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All My Sons: Universal Themes and American Theatre

Posted by Ramesh on September 05, 2013 in The REP

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All My Sons: Universal Themes and American Theatre

The importance of Arthur Miller’s All My Sons to theatre in the United States and worldwide cannot be ignored. When Miller began writing this play – the inspiration for Joe Keller’s crime came from a true story that occurred during World War II – his career as a playwright was in doubt. His first and only play produced on Broadway, The Man Who Had All the Luck, had been a failure, lasting only four performances in November 1944.

All My Sons changed all that. It opened at the Coronet Theatre in New York City on Jan. 29, 1947, ran for more than 300 performances, and became Miller’s first commercial success. Directed by Elia Kazan, to whom the play is dedicated, the production starred Ed Begley as Joe Keller, Beth Merrill as Kate Keller, Arthur Kennedy as Chris Keller, Lois Wheeler as Ann Deever, and Karl Malden as George Deever. It won the New York Drama Critics’ Circle Award, beating Eugene O’Neill’s The Iceman Cometh, and two Tony Awards for Best Author and Best Direction of a Play.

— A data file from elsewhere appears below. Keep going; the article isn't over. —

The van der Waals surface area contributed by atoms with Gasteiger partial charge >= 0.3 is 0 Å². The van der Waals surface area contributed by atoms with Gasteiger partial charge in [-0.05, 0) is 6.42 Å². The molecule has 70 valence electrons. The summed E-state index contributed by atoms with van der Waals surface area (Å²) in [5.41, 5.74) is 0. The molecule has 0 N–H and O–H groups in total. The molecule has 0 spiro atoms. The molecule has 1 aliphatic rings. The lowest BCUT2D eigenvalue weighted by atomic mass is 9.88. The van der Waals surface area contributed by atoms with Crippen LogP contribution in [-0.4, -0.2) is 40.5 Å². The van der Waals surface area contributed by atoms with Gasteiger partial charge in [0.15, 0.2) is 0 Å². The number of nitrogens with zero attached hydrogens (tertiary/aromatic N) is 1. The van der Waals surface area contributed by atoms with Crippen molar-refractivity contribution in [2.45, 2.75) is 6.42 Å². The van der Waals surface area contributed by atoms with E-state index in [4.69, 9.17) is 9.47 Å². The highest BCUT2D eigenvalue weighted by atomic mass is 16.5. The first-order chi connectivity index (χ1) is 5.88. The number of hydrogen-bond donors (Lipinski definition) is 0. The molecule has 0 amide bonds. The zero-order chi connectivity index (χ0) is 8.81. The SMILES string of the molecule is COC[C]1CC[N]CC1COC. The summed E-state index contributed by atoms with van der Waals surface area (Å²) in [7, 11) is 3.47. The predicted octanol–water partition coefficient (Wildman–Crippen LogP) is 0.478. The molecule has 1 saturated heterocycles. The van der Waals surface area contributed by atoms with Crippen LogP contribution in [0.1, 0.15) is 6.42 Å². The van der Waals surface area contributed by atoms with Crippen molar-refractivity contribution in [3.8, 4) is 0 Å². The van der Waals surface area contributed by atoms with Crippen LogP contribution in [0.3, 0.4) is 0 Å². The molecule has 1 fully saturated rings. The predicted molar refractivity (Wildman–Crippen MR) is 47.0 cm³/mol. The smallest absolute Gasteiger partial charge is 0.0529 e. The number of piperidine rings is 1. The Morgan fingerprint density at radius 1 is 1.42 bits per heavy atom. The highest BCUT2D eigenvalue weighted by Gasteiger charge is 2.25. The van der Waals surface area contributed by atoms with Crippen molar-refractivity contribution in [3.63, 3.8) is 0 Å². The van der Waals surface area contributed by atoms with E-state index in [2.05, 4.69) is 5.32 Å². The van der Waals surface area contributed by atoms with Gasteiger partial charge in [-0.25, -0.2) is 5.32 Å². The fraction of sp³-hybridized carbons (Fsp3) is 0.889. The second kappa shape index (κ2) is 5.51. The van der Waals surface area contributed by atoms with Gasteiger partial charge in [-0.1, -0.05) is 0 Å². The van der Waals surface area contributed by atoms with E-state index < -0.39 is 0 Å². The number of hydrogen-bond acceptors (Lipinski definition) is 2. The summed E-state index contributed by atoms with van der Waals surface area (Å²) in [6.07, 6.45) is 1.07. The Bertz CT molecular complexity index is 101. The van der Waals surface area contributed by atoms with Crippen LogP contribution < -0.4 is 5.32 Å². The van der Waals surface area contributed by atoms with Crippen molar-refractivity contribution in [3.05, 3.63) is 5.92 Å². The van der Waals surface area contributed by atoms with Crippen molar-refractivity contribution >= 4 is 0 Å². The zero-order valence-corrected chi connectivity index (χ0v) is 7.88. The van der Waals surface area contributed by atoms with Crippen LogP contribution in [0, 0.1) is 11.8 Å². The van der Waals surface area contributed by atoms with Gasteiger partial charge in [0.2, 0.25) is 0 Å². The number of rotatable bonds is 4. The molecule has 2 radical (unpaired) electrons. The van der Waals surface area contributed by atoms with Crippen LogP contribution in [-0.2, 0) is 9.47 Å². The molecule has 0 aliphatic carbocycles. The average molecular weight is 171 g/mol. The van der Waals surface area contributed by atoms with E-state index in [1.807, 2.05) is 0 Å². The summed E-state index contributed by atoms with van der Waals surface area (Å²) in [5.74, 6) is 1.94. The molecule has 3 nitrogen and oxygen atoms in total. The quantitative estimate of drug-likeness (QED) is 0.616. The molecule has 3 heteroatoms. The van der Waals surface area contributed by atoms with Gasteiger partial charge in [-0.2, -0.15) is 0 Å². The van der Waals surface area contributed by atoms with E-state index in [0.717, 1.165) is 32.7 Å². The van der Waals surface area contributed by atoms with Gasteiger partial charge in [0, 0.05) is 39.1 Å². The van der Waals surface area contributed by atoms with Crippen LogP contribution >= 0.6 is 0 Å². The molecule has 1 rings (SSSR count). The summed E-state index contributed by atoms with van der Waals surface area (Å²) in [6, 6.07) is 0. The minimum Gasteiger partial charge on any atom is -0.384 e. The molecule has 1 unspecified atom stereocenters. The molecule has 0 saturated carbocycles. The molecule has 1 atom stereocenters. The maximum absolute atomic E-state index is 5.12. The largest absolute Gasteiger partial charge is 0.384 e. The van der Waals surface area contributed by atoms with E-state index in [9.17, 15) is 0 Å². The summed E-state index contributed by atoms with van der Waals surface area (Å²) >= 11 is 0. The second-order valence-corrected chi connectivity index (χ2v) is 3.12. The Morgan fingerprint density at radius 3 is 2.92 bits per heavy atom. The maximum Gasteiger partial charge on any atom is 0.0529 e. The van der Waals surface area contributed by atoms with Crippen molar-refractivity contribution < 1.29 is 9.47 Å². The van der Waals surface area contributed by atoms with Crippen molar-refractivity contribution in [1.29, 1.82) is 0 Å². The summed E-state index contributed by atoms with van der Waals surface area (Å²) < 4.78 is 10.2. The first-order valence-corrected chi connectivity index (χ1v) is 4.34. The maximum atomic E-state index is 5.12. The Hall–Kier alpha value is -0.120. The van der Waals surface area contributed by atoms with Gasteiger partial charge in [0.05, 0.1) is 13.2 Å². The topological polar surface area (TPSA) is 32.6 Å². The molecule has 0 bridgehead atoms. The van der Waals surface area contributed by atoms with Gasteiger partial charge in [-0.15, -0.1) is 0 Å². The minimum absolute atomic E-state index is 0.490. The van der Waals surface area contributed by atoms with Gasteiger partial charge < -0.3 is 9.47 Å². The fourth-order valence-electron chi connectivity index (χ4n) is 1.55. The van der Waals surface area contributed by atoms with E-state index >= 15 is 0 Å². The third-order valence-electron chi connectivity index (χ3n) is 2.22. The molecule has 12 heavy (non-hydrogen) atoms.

Since then, All My Sons has been a staple of American theatre. It was revived on Broadway in 1987, starring Richard Kiley, Joyce Ebert, Jamey Sheridan and Jayne Atkinson, and, again, in 2008, with John Lithgow, Dianne Wiest, Patrick Wilson and Katie Holmes, in her Broadway debut. All My Sons also was revived at London’s West End in 2010 with actors David Suchet and Zoë Wanamaker.

There’s little doubt as to the universal appeal of All My Sons. Its themes resonate with audiences and cultures around the world. A 2011 production at the Matrix Theatre in Los Angeles featured a multi-racial cast. That same year, the National Academy of Performing Arts Repertory Theater in Karachi, Pakistan, adapted the play in Urdu. Titled Jo Chalay Tau Jaan Sae Guzar Gaye, it centered on a construction company owner who builds a high-rise that collapses during an earthquake, killing dozens of people.

All My Sons was also adapted twice for the screen. The first film, in 1948, starred Edward G. Robinson and Burt Lancaster. The second, in 1987, was a made-for-TV film starring James Whitmore, Aidan Quinn and Joan Allen.

We're thrilled to open our 2013-2014 REP season with one of Arthur Miller's finest works and to have Distingushed Master Artist in Residence, Robert A. Miller at the helm, directing once again. 

All My Sons: Joe and Kate Embrace | Phillip Winters, Penelope Lindblom | (C) Jeff Swenson


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